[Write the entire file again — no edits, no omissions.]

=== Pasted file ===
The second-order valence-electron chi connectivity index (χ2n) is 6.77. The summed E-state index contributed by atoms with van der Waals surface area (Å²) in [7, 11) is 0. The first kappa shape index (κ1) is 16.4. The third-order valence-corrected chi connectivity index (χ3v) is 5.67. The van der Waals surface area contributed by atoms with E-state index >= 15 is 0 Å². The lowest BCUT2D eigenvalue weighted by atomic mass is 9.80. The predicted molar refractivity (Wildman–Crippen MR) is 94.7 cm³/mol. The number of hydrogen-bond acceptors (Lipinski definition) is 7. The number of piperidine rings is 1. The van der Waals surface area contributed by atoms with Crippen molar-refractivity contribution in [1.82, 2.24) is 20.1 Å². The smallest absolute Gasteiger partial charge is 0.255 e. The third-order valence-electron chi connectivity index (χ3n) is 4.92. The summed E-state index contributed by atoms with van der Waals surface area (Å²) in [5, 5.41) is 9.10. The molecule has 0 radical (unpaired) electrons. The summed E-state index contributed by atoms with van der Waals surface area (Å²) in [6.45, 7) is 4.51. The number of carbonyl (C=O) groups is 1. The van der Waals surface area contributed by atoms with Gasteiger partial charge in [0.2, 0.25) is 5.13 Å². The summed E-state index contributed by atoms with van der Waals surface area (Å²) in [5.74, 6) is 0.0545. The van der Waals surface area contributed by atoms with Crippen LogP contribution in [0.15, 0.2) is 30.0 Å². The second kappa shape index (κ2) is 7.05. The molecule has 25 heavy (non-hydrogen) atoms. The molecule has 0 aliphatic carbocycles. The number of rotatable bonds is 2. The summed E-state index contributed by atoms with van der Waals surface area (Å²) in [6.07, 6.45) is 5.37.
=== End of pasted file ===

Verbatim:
The second-order valence-electron chi connectivity index (χ2n) is 6.77. The summed E-state index contributed by atoms with van der Waals surface area (Å²) in [7, 11) is 0. The first kappa shape index (κ1) is 16.4. The third-order valence-corrected chi connectivity index (χ3v) is 5.67. The van der Waals surface area contributed by atoms with E-state index >= 15 is 0 Å². The lowest BCUT2D eigenvalue weighted by atomic mass is 9.80. The predicted molar refractivity (Wildman–Crippen MR) is 94.7 cm³/mol. The number of hydrogen-bond acceptors (Lipinski definition) is 7. The number of piperidine rings is 1. The van der Waals surface area contributed by atoms with Crippen molar-refractivity contribution in [1.82, 2.24) is 20.1 Å². The smallest absolute Gasteiger partial charge is 0.255 e. The third-order valence-electron chi connectivity index (χ3n) is 4.92. The summed E-state index contributed by atoms with van der Waals surface area (Å²) in [5, 5.41) is 9.10. The molecule has 0 radical (unpaired) electrons. The summed E-state index contributed by atoms with van der Waals surface area (Å²) in [6.45, 7) is 4.51. The number of carbonyl (C=O) groups is 1. The van der Waals surface area contributed by atoms with Gasteiger partial charge in [0.2, 0.25) is 5.13 Å². The summed E-state index contributed by atoms with van der Waals surface area (Å²) in [5.74, 6) is 0.0545. The van der Waals surface area contributed by atoms with Crippen LogP contribution in [0.15, 0.2) is 30.0 Å². The second kappa shape index (κ2) is 7.05. The molecule has 25 heavy (non-hydrogen) atoms. The molecule has 0 aliphatic carbocycles. The number of rotatable bonds is 2. The summed E-state index contributed by atoms with van der Waals surface area (Å²) in [6.07, 6.45) is 5.37.